Driving over the Northern Ireland border as a Catholic family during the Troubles was an unnerving experience. My father, with his thick Cork accent, would roll down his window to take questions from an English soldier dressed in khaki and carrying a machine gun. We were coming from a country that is militarily neutral, so the sight of the weapon was shocking.
We were going to visit our Protestant unionist family – our mother’s roots. One of Northern Ireland’s greatest achievements is a choice on nationality – Irish, British, or both. Mum chose to be Irish, whereas her husband and children were born into it. That made her identity more meaningful.
But the Northern Irish identity is complex and misunderstood. There are nationalists who would like to see a united Ireland under the Republic. There are unionists who would like to see a united Ireland under the UK. And there are hardline loyalists like the late Ian Paisley who want a complete segregation of the North from the Republic.
That is a lot of baggage for a country with a population of just 1.8 million.
The Ulster plantation
The separation of the six counties – Antrim, Armagh, Derry, Down, Fermanagh and Tyrone – began with the plantation of Ulster in 1610. The British monarch, James I, bombarded the region with English and Scottish who were given a mandate to clear the area of native Irish. This drove the Irish to the extreme north-west, into Donegal, which today remains part of the Republic and a strong Gaeltacht.
The plantation was a success but plans to replicate it across the country were not. By the time Michael Collins signed the Anglo-Irish Treaty on 6 December 1921, the ancestral division between the two states was fully entrenched. That same day Collins foresaw his assassination for failing to secure unity when he wrote:
“ Think – what have I got for Ireland? Something she has wanted these seven hundred years. Will anyone be satisfied at the bargain? Will anyone? I tell you this – early this morning I signed my death warrant.”
Nationalists had wanted Collins to secure sovereignty for the entire island, home rulers had desired self-governance, while unionists were against any separation from the UK. So in trying to please everyone, Collins pleased no one and paid the price with his life. The ensuing Northern Ireland ‘Troubles’ from 1968 was the longest running conflict in Europe since WWII, with a death toll of over 3,600 men, women and children*.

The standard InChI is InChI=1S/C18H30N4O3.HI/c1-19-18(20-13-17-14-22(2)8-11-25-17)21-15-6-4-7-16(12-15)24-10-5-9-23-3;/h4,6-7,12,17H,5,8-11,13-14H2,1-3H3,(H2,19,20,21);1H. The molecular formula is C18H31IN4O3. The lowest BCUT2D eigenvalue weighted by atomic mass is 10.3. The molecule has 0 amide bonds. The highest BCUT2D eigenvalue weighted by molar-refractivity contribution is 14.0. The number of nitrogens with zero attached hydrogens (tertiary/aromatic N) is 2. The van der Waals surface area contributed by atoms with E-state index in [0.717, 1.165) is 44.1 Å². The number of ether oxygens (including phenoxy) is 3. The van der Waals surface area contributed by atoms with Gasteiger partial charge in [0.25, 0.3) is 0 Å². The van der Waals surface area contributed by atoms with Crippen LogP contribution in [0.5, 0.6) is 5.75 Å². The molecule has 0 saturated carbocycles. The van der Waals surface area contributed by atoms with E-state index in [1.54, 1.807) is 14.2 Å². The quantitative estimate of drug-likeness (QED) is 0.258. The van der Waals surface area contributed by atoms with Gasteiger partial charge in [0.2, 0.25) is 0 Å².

Under Brexit, Ireland faces a restoration of the border. The consequences of this have been glossed over in British media. There are two key reasons why: most British people do not understand the Irish situation, and more significantly, do not care. Indeed, many believe the island of Ireland is part of the UK because the media uses the terms Ireland and Northern Ireland interchangeably. It is also a reflection of the English education system, which fails to teach pupils about the history between Ireland and Great Britain.
By comparison, people in Ireland are extremely nervous about a reintroduction of a border. Not because of issues with immigration or trade and investment, but because of the symbolism. It is easy for the British to overlook cultural divisions with Ireland, but over the centuries that Britain celebrated imperialism, Ireland experienced it. This has culminated in a vastly different outlook between the two islands.
The fragility of peace in Northern Ireland is a consequence of that conquest and border controls would only serve to undermine that peace, which was established by the 1998 Good Friday Agreement. When the English and Welsh voted to leave the EU, they voted for borders and division. The Scots and Northern Irish were more sensitive to the repercussions.
The end of the union
Only time will tell if the split in the vote will lead to a break up of the UK. But there are already signs of strain between Irish and Northern Irish politicians. NI First Minister Arlene Foster has rejected Taoiseach Enda Kenny’s proposals for an all-Ireland forum to deal with the negative effects of Brexit.
If it the UK does dissolve, it will almost certainly reignite conflict in Northern Ireland. And it is difficult to see how this could be managed peacefully, although an independent Northern Ireland would probably be the most viable way forward.
With all the turmoil in British politics at the moment, the establishment does not need a sectarian revival in a territory it has never prioritised. But the fact that Northern Ireland secretary Theresa Villiers campaigned for Brexit is indicative of the Conservative party’s complete disregard for the region. The situation in Northern Ireland remains on a knife-edge and British politicians ignore it at their peril.
When I was growing up, English accents often aroused hostility. But that attitude has worn off over the past twenty years. And now when I cross the border to visit my family, the first sign of division is a reminder that the speed limit is in miles and not kilometres. We no longer lock the car doors for fear of a carjacking.
I love Northern Ireland because of the people it has given me. And all of the people of this island would be devastated by a revival of futile tensions that send us backwards, not forwards. Britain ignored this threat because it has no real bearing on its health. But a return to the Troubles would be the single biggest blow dealt by Brexit because it would transcend economic chaos: loss of life is the greatest tragedy. Now is not a time for apathy.
*A History of Ireland in 250 Episodes, Jonathan Bardon